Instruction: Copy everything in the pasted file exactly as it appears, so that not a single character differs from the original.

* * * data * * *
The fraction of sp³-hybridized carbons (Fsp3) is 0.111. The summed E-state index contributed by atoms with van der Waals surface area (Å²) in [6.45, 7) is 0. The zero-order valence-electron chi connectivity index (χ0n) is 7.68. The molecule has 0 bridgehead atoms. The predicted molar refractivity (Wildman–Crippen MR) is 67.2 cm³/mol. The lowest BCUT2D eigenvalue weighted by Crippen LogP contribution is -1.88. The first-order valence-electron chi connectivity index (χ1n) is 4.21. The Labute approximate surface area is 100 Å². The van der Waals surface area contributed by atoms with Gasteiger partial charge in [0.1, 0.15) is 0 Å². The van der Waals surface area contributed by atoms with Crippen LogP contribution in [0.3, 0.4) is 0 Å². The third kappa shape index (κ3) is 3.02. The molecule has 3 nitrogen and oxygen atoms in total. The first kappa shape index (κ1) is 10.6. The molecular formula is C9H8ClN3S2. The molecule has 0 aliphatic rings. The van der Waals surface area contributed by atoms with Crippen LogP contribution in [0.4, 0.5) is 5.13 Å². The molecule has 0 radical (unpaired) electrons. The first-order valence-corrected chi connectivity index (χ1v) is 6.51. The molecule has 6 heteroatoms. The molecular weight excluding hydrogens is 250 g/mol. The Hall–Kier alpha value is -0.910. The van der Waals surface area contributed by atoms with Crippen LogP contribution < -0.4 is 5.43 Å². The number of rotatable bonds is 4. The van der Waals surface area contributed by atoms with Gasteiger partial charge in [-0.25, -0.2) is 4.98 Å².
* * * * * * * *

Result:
The fraction of sp³-hybridized carbons (Fsp3) is 0.111. The summed E-state index contributed by atoms with van der Waals surface area (Å²) in [6.45, 7) is 0. The zero-order valence-electron chi connectivity index (χ0n) is 7.68. The molecule has 0 bridgehead atoms. The predicted molar refractivity (Wildman–Crippen MR) is 67.2 cm³/mol. The lowest BCUT2D eigenvalue weighted by Crippen LogP contribution is -1.88. The first-order valence-electron chi connectivity index (χ1n) is 4.21. The Labute approximate surface area is 100 Å². The van der Waals surface area contributed by atoms with Gasteiger partial charge in [0.1, 0.15) is 0 Å². The van der Waals surface area contributed by atoms with Crippen LogP contribution in [0.3, 0.4) is 0 Å². The third kappa shape index (κ3) is 3.02. The molecule has 3 nitrogen and oxygen atoms in total. The first kappa shape index (κ1) is 10.6. The molecular formula is C9H8ClN3S2. The molecule has 0 aliphatic rings. The van der Waals surface area contributed by atoms with Crippen LogP contribution in [0.4, 0.5) is 5.13 Å². The molecule has 0 radical (unpaired) electrons. The first-order valence-corrected chi connectivity index (χ1v) is 6.51. The molecule has 6 heteroatoms. The molecular weight excluding hydrogens is 250 g/mol. The Hall–Kier alpha value is -0.910. The van der Waals surface area contributed by atoms with Crippen LogP contribution < -0.4 is 5.43 Å². The number of rotatable bonds is 4. The van der Waals surface area contributed by atoms with Gasteiger partial charge in [-0.25, -0.2) is 4.98 Å².